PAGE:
What I do know is that there is suffering around the world, including right here in our own backyards. I also know that the resources, wisdom, and desire to address these issues exist. There are smart people in this world, like Jeffrey Sachs, who have figured out what needs to be done to save lives, alleviate suffering, and reduce poverty. I’ve heard it so many times now that I don’t know who to credit this saying but on a local, national, and global scale we don’t have a resource problem, we have a priority problem.

I still have this guilt, maybe its desire, to go to Malawi, or the Philippines, or Nepal to help in some small way bring relief to extremely poor people who face severe poverty, devastation, and death in ways I can hardly comprehend. Then, as I pull into the parking lot at the shelter, I think about the woman sitting on the road in my own backyard and I know what I’m going to do today.

Ending Homelessness: MSC’s Impact

In the next week, MSC plans to publish our first Quarterly Impact Report for the months July-August-September 2014 (1st Quarter of FY15).  Our purpose in making this report public is to demonstrate to all of our stakeholders, as well as the larger community, the impact MSC’s Equation:  Income+Housing+Support is having on ending homelessness in Charlotte-Mecklenburg County.  I’d like to give you a sneak preview to our upcoming report.

1st Quarter Results:

  • 114 men have moved to more appropriate housing – we’re right on track to move 500 men this fiscal year
  • Average income for men moving out of our shelters is $917 per month
  • 53% of moves are to permanency – rental housing and family reunification 

As proud as we are that these numbers are demonstrating success, we’re even prouder of the men behind the numbers.  Did you know that the Men’s Shelter of Charlotte serves fathers, sons, brothers, grandfathers, uncles, and cousins?  Did you know MSC serves plumbers, roofers, chefs, information technologists, and entrepreneurs?  Did you know that 10% of the men experiencing homelessness and seeking MSC’s assistance have proudly served in our United States armed forces?  Too often we have a stereotype in mind when we think of a “homeless man.”  However, the reality is that the men who are experiencing homelessness and served at MSC are you and me.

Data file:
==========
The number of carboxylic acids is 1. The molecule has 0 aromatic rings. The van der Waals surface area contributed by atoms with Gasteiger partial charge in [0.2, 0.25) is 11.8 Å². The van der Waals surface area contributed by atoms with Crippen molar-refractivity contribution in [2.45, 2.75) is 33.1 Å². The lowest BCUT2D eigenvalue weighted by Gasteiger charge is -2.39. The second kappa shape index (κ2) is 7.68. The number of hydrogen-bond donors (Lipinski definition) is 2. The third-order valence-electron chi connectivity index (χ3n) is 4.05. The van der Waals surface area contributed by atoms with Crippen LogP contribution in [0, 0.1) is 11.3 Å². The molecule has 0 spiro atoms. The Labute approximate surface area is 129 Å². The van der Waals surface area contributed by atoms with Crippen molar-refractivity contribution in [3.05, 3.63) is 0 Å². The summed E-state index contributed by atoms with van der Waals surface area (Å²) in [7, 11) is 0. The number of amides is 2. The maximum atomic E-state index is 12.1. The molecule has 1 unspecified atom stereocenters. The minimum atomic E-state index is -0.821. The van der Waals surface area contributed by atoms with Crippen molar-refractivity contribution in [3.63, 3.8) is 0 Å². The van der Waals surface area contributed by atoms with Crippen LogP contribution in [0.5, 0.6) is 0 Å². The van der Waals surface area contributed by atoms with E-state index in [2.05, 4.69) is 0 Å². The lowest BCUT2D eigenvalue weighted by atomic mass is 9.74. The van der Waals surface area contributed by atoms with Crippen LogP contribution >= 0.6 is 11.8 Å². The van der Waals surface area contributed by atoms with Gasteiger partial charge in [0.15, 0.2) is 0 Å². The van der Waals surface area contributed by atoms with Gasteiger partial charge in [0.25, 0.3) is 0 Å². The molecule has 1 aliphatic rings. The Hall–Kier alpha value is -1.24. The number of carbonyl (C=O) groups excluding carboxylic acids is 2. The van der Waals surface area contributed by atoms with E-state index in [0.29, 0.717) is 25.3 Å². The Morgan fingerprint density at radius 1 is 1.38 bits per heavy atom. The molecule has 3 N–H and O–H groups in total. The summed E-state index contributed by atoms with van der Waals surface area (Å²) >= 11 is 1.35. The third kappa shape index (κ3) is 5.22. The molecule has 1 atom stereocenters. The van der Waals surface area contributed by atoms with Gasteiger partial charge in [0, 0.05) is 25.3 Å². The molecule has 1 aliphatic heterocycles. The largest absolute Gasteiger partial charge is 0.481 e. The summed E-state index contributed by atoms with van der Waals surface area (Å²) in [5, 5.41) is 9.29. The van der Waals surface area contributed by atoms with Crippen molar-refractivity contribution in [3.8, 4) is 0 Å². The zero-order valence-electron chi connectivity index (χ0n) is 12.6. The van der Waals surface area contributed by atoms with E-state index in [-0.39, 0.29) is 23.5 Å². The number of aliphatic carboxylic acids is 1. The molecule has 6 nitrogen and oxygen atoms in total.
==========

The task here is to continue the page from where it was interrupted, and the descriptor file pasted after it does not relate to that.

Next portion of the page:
Keep your eye on our website – www.MensShelterofCharlotte – for the full report by the end of October.  Next week I’ll share more of the impact MSC is having on ending homelessness for the men we serve.

What Does It Really Mean When We Say “Collaborate?”

 Yesterday I had the privilege of sitting down with my colleague and friend Carol Hardison to sign a formal Memorandum of Understanding (MOU) between the Men’s Shelter of Charlotte and Crisis Assistance Ministry.  Our agencies work together all the time helping people with basic needs like shelter and clothing, connecting them to emergency financial assistance for utilities, and moving them into their new home. 

So if our staffs are already collaborating, why sign an MOU? 

To Carol and me it’s pretty simple; collaborating is a two-way street with the ultimate purpose of helping those our agencies exist to assist.  By writing down our purpose and partnerships plans – what we’re going to do together and why – we’re committing publically to each other.  We’re holding each other up as equal partners.  We’re demonstrating to our staffs, clients, boards, volunteers, and the community that we’re working together, allowing each other to do what we do best, for the benefit of citizens in our community who need our help.  Collaboration means we’re acknowledging our dependence on each other for success for our clients and, therefore, our community.  This partnership is not something we take lightly nor do just to say we’ve done it.  Staff at all levels of our two agencies have been working together to define our collaboration for months.  Signing this MOU is the culmination of lots of discussions, certainly some compromises, and recognizing our own agencies’ strengths and weaknesses and then joining forces to compliment each other. 

So, when the Men’s Shelter of Charlotte says we’re collaborating with Crisis Assistance Ministry, we’re saying that we value their expertise, trust them to reciprocate as partners, and know that by working together we’ll be able to further our mission of ending homelessness for each man.  I’m proud to say publically that Crisis Assistance Ministry and Men’s Shelter of Charlotte are collaborators for the good of our community.